BAKERSFIELD, Calif. (KGET) — This would be the definition of terror: Confronted by an armed killer who had just murdered his own family. What do you do? What do you say? The young widow who survived Sunday’s mass shooting in Wasco was forced to do that very thing.
48 hours after the most terrifying day of her life, Sarai Ramirez, the newly widowed daughter-in-law of a mass murderer is still trying to put things back together.
Today that task seems almost unfathomable.
And it started so unremarkably at the little yellow house on First Street in Wasco.
25-year-old Sarai Ramirez spent Sunday afternoon as she spent all her Sunday afternoons — in the studio apartment she shared with Jose Ramirez the Third, her 24-year-old husband of two years.
Relaxing, doing laundry and enjoying her 7- and 9-year-old nieces, who were delighting in the family cat’s new litter of kittens, delivered just that morning.
“It was just like a normal Sunday,” she told KGET in an exclusive interview Tuesday.
But then they heard arguing from the main house in front, the one occupied by her in-laws, Jose and Viviana Ramirez — loud arguing that seemed more intense than the arguing they’d heard from the main house so many times before.
They had never intervened before — but this time Jose decided to see what he could do to ease the situation.
“I was with his little sisters and tried to calm them down because I’ve never seen them scared and they don’t cry when their parents argue,” Sarai said. “So I knew it was going to be something really bad.”
Sarai and the girls waited in silence — but a few minutes later they heard the pop-pop-pop of gunfire. Sarai immediately called 911 — and waited.
“I kept waiting for Jose to come back and it was just quiet,” she said. “I told the operator on the phone I was going in the house. I knew it was risky but I just have to run inside. And when I walk in the house I notice that Jose was on the floor. with the back of his head open. He was bleeding out and at the moment I knew there was nothing I could do anymore.”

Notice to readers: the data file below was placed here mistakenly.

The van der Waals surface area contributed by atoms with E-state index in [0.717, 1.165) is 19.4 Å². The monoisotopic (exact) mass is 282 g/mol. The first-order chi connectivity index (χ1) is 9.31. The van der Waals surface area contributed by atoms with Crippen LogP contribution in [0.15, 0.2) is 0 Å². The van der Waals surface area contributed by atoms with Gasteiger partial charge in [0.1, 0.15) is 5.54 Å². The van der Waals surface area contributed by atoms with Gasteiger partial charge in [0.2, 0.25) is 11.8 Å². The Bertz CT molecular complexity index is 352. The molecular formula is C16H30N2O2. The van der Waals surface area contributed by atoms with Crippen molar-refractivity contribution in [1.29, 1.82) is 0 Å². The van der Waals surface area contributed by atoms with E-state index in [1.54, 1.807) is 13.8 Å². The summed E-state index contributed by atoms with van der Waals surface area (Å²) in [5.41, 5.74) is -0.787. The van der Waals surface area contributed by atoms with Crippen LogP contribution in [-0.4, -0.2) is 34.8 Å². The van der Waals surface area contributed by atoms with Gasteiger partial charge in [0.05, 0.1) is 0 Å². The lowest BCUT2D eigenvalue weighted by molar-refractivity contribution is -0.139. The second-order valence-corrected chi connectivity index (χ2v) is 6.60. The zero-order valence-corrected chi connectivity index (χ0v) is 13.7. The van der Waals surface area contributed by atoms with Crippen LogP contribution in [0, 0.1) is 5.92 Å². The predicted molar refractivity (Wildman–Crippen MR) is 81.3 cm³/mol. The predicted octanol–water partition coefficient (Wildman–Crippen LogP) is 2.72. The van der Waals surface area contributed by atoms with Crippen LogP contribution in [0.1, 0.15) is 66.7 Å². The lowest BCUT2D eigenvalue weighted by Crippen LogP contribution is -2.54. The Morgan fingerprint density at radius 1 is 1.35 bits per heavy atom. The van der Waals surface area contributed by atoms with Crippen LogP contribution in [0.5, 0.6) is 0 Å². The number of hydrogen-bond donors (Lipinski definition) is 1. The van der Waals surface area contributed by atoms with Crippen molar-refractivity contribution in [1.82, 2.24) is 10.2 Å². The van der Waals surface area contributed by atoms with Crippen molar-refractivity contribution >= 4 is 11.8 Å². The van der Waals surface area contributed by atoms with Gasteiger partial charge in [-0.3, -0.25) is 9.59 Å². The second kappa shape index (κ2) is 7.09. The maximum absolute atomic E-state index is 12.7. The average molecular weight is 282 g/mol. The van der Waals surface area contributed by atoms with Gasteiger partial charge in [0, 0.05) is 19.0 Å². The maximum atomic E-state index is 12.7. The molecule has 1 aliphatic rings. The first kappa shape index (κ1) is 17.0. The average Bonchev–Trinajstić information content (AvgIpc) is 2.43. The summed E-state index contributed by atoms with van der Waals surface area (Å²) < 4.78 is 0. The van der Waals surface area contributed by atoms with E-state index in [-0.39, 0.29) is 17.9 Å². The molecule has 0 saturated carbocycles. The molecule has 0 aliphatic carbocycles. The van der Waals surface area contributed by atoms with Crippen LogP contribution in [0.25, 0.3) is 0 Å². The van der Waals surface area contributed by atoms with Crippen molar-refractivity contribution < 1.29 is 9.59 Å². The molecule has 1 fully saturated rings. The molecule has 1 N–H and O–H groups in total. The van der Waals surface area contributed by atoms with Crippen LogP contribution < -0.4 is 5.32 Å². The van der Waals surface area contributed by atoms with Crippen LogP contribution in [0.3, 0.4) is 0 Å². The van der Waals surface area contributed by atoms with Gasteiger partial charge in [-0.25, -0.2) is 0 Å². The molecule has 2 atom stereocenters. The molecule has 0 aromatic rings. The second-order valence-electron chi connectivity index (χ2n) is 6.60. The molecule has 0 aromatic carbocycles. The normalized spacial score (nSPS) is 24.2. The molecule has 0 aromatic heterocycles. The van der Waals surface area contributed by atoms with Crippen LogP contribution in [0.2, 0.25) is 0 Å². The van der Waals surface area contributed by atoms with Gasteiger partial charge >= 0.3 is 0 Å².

The main house — where the arguing and the shooting had been — was silent for what seemed like a long time.
Sarai became convinced that everyone had fled. Cautiously she entered. At first she saw no one.
But then, there on the floor was her husband, bleeding from the back of his head. She knelt beside him, the phone still in her hand, the 911 dispatcher still on the line. She tried to soothe him, keep him conscious. But his wound was too grievous.
“I stayed with him and I told him you’re going to be OK,” she said. “Help is on the way, I’m on the phone with them. Just stay with me. And I kept telling him, Don’t close your eyes, Just stay with me, talk with me. I didn’t want to lose him. And I know I was preparing myself if he doesn’t make it. To be strong for him. And the last thing he said to me was, ‘I love you.'”
Moments later her father-in-law approached her from another room. He had an assault rifle in his hands and it was only then that she realized that the shooter hadn’t been some intruder.
The shooter was Jose Manuel Ramirez Jr. — her husband’s father. She would learn later that he had also killed his wife Viviana and his younger son, 17-year-old Angel.
“His dad was just telling me, ‘Leave him alone, he’s going to heaven. Don’t touch him, just leave him there,'” she said.
“When he kept telling me to leave Jose alone,” she said, “he was pointing the gun at me, like this, like, ‘Leave him alone, don’t touch him.’ And I just thought, If I stay here, he’s going to shoot me and the first person I thought of was my mom. And I thought, I don’t want her to come into the house and see me like this. Because I know my mom needs me every day.”
The father was remarkably calm, she said, remarkably composed.
“He takes away the phone from me and he goes into the room,” she said. “So as soon as his dad went into the room, I quietly walked toward the door and then when I had the chance to open the door, I ran out.”
She learned later that Angel’s 17-year-old girlfriend had also escaped, as had the little girls. The girlfriend said off-camera Tuesday that she believes the father had allowed her to escape.
Sarai’s husband Jose owned an automotive smog business in Delano and was a reliable, loving husband — who, she learned later from the deluge of text messages to his phone, didn’t just have many friends.
“Most of the messages say Jose was their best friend,” she said. “Jose was everybody’s best friend.”
Why was Sarai Ramirez so forthcoming with these traumatic details? Because, she said, her husband Jose would have wanted her to be brave, composed and dignified.
And that she was.
KGET spoke off-camera with a woman at the family home in Wasco who said she was the sister of the shooter. She said he had been struggling with drugs and possibly mental illness — issues she would at some point like to talk about.